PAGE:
Nigeria Customs under Adeniyi, by Adeyinka Adedeji

It is 133 years since the Nigeria Custosm Service was established. A colonial construct, it shares a lot with some of its peers, like the Nigeria Police, the Nigeria Army, the Correctional Service, and several other public institutions.

However, arguably more than any of the others, it has had to deal with serial changes: changes in its enabling laws, changes in purpose, changes in structure, changes in strategy, changes in personnel, and many more. In the annals of Nigeria’s history, Customs and change are synonymous.

At inception in 1891, over two decades before the Amalgamation of the Southern and Northern Protectorates and the Colony of Lagos to form Nigeria in 1914, it was saddled solely with revenue collection. This changed in 1945 when the role of Border Policing, to prevent smuggling and associated activities, was added to its function. Since then, the Nigeria Customs Service has gone through several other changes, including movement of its Supervising Ministry from Finance to Internal Affairs and back to Finance.

That theme of change continued under President Muhammadu Buhari. For the 8 years that he was in office, he placed the Nigeria Customs Service under the leadership of a retired Nigerian Soldier, Colonel Hamid Ali. It was the first time in more than 3 decades that “an outsider” was brought in to superintend over this important national institution. Despite his military mien, Colonel Ali’s tenure was not devoid of controversy; from his long running brickbat with the National Assembly over his refusal to wear the NCS uniform, to dwindling staff morale at the top echelon, and the $3.1 Billion Customs Modernisation Project that has been hobbled by multiple litigations.

It was against this background that President Bola Tinubu, less than a month after assuming  office, appointed Mr Bashir Adewale Adeniyi to the position of Comptroller-General of Customs (CGC). A career Customs Officer, Mr Adeniyi had risen through the Officer Cadre of the Service, holding important positions across different specialities. At different times, he was the Public Relations Officer of the NCS; Area Controller at the nation’s principal gateway, the Murtala Muhammed Airport; and Commandant of the Nigeria Customs Command and Staff College. All these gave him the multi-disciplinary professional exposure and experience that are critical to lead the NCS. Clearly, Adeniyi came well prepared for the position of CGC.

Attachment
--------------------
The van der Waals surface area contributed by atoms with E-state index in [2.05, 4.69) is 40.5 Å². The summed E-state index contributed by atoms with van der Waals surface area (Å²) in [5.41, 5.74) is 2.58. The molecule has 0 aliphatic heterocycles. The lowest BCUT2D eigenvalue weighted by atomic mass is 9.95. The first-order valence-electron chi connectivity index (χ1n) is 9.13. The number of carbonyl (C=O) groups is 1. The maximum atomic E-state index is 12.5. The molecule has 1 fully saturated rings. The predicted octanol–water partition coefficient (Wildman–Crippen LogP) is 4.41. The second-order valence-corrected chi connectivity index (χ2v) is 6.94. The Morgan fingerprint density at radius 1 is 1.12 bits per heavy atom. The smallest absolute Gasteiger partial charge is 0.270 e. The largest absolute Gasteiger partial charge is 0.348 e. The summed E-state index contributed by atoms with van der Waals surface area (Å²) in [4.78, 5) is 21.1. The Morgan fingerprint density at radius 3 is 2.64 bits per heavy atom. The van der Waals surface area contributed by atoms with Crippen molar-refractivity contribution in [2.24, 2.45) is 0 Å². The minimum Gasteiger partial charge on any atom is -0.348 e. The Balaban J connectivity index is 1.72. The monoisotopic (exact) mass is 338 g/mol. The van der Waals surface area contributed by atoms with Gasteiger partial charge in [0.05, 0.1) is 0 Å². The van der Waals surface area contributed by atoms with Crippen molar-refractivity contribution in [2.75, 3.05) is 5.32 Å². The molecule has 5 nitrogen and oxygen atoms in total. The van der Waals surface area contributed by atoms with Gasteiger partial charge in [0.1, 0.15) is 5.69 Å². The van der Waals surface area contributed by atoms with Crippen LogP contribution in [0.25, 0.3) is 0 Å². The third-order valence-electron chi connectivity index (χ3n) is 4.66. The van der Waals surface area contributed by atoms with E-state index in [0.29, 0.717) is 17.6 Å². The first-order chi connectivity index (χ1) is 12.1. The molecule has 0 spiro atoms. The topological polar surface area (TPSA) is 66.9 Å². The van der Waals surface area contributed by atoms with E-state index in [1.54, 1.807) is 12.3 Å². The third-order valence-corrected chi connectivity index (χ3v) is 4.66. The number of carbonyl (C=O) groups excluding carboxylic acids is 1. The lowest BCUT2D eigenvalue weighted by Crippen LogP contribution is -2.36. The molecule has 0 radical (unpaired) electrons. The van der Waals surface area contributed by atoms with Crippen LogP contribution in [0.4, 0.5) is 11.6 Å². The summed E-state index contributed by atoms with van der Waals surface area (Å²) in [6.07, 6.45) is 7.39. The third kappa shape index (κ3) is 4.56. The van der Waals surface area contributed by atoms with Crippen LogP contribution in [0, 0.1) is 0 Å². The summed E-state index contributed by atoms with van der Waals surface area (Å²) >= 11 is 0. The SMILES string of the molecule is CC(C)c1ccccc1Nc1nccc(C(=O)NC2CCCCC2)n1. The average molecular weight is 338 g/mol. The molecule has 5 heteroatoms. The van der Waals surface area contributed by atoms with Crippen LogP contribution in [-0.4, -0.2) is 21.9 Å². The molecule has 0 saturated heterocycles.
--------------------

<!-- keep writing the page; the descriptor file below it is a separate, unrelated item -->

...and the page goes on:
But it is one thing to come well prepared for the job. It is another to deliver on the job. Over the one year that he has been in office, that is what Adewale Adeniyi has done – deliver on the job! Despite the headwinds that have stalled much of the nation’s economy, the performance results of the Nigeria Customs under Adeniyi have been remarkably stellar.

Take Revenue Generation, arguably its most critical task. In one year, the NCS under Adeniyi has nearly doubled its revenue, from N2.6 Trillion (June 2022 to May 2023) to N4.5 Trillion in the following 12 months. That is a 74% increase. Even more impressive, there is a 70% increase in average monthly revenue, which is evidence of a constant push for improvements and excellence. For the Tinubu Government that is desperately searching for financial resources to meet pressing demands, the NCS has come through.

In other areas, the NCS’s performance in the one year under Adeniyi’s leadership has been no less exceptional. Its anti-smuggling efforts have seen record number of siezures at the borders, ranging from arms and ammunition, pharmaceuticals (including fake and sub-standard products), rice and other grains. The resumption of petroleum smuggling, initially curtailed by the removal of fuel subsidy at the start of the Tinubu Administration, is now being met with improved surveilance and enforcement. This has already yielded fruit, with nearly 3 million litres of Petrol siezed so far.

Perhaps the best measure of the impact of the Comptroller-General is in the meteoric rise of the NCS in the Presidential Enabling Business Environment Council (PEBEC) ranking. When he assumed office in June 2023, the NCS was 34th on the log table of 39 Federal agencies and parastatals, with a score of 18.53%. One year later, it is tied for 1st with a 100% score. The import of this is telling, for it shows a complete turn around in the operations of the NCS with a renewed focus on trade facilitation. In a competitive world where ease of doing business is key to driving foreign direct investment, the NCS is clearly doing its part for Nigeria.

Yet the last one year has not been smooth sailing. There was the stampede that resulted from the distrubution of rice, an unfortunate outcome of an altruistic gesture to alleviate the plight of citizens. There remains also the challenge of gaining the public’s utmost confidence in the anti-corruption fight. The modernisation project remains stuck in the law courts, thereby hindering the NCS from maximising technology to improve its efficiency. All these and more are challenges that the Comptroller-General must continue to seek and implement innovative solutions, to complement his efforts on the core mandate of the NCS.

For now, Mr Bashir Adewale Adeniyi has proven to be a right peg in the rounded hole of the Nigeria Customs Service. In him, Officers and Men of the Customs have a leader who deeeply loves the institution and represents their yearnings and aspirations. The impact of his one year in office has shown that he is doing his very best to position the NCS to meet and surpass the expectations of the country, and the demands of a technology-driven world. A definite plus for the Government and people of Nigeria!

Adedeji is a business executive and writes from Lagos

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